Your dad made a mistake. I made a mistake like that with my daughter. It wasn’t done with the intent of being cruel, it was done to protect her from meeting people that may or may not remain in her life. I made my decision based on a big picture reason. Her father introduced her to every single woman (girl) he dated, looked at or slept with. To me, I decided to only introduce her to people that really became a true part of my life, not to every person I wen ton a first date with. It didn’t make sense to me to introduce her to people that could float in and out of so quickly.

My daughter mentioned to me that she never saw me dating anyone, this was about 4 years after being divorced. I never mentioned anyone, I never brought anyone over, when she was there and I certainly didn’t want her to call them any “special” name. A good friend introduced all her dates as “Uncle” something. Blah! I sat her down and told her that I was, in fact, dating someone. I had been for a few months. She was shocked, but understood. Turns out, he was the person I allowed in her life and he turned out to be the man I married.

It’s not easy, when making that decision. There isn’t some perfect guideline, because all children (and adult children) are different. Maybe his decision was wrong, but you need to deal with the anger, if you don’t, it will affect your relationship with your father – long term. _That relationship is more important than a relationship with Dixie.

As for Dixie, for both your sanity and your father’s feelings, be civil and respectful. Take you time to get to know her; however, don’t hold her to the standard of those from a woman he dated when you were young. A woman that may have been kind, but you don’t remember her name. Keep in mind, it is easier to make a 6yr old happy, than an adult child of a dating parent. Cut her some slack, get to know her – for the person she is.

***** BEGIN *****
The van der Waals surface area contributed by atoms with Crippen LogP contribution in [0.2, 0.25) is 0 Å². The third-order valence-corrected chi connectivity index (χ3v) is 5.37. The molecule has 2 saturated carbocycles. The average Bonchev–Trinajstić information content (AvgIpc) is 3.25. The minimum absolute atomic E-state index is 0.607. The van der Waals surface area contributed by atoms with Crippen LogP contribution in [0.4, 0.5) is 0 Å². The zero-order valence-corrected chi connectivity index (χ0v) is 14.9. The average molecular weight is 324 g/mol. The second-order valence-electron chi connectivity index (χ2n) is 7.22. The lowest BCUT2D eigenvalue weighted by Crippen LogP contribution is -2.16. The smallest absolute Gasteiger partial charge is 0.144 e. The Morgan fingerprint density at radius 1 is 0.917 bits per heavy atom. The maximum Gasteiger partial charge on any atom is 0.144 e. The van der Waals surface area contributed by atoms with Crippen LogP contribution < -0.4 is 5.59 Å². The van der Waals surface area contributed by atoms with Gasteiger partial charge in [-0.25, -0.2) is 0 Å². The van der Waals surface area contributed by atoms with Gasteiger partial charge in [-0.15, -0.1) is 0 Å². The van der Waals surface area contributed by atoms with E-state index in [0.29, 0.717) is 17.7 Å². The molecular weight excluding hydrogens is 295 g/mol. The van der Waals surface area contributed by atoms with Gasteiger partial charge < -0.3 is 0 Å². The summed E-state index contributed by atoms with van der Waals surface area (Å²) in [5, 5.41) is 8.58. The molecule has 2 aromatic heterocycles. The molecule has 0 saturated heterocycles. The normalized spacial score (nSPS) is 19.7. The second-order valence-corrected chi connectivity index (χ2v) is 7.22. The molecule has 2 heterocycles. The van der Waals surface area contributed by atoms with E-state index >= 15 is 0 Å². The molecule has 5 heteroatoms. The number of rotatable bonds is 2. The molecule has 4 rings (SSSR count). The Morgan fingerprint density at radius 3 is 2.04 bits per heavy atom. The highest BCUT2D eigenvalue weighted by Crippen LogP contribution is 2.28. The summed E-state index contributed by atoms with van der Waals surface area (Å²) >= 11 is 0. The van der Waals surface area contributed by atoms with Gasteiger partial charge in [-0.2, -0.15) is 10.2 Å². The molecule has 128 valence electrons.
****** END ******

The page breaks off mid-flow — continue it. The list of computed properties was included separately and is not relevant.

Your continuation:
La_chica_gomela's avatar

Thanks for your answers, everyone! Much lurve!

mbubbles's avatar

I completely understand why you would feel the way you do, but try giving her a chance. Try doing stuff with her and getting to know her better. You might find that you like her more than you thought you would.

Jeruba's avatar

When someone is loved by someone you love, it should be easy to be kind.

Darwin's avatar

@Bri_L – She said “I feel like I’ve been deceived, and that there are probably a lot of other things in his life he’s not telling me.”

That sounds to me as if she feels he is keeping secrets from her, so I said “And actually there probably are a lot of other things about his life he hasn’t told you.”

He is an adult who is also her father, but she is an adult and so should understand that parents and children are not joined by the hip for life.

Bri_L's avatar

@Darwin – I completely see where your coming from now. Thank you for helping me with that. I missed it. Sorry about that. :-)

wundayatta's avatar

@La_chica_gomela YOu know, when I read your response I got pretty angry. I was pretty insulted to have it suggested that I didn’t read the details. I had, in fact, read them three times.

Now, after reading your response to @YARNLADY, I have to wonder if you actually read the details of your own question. I would like you to go back and try to consider them as if they were from someone else, and not yourself. Try to imagine the feelings of the person who would write these things. Try to imagine where those feelings come from.

I don’t know how much you know about psychology, or how things can be buried in our subconscious minds, but if you do know these things, it appears to me that you are blinded to that in your own case. This, as far as I’m concerned, is why you are thinking in a way that @YARNLADY describes as immature.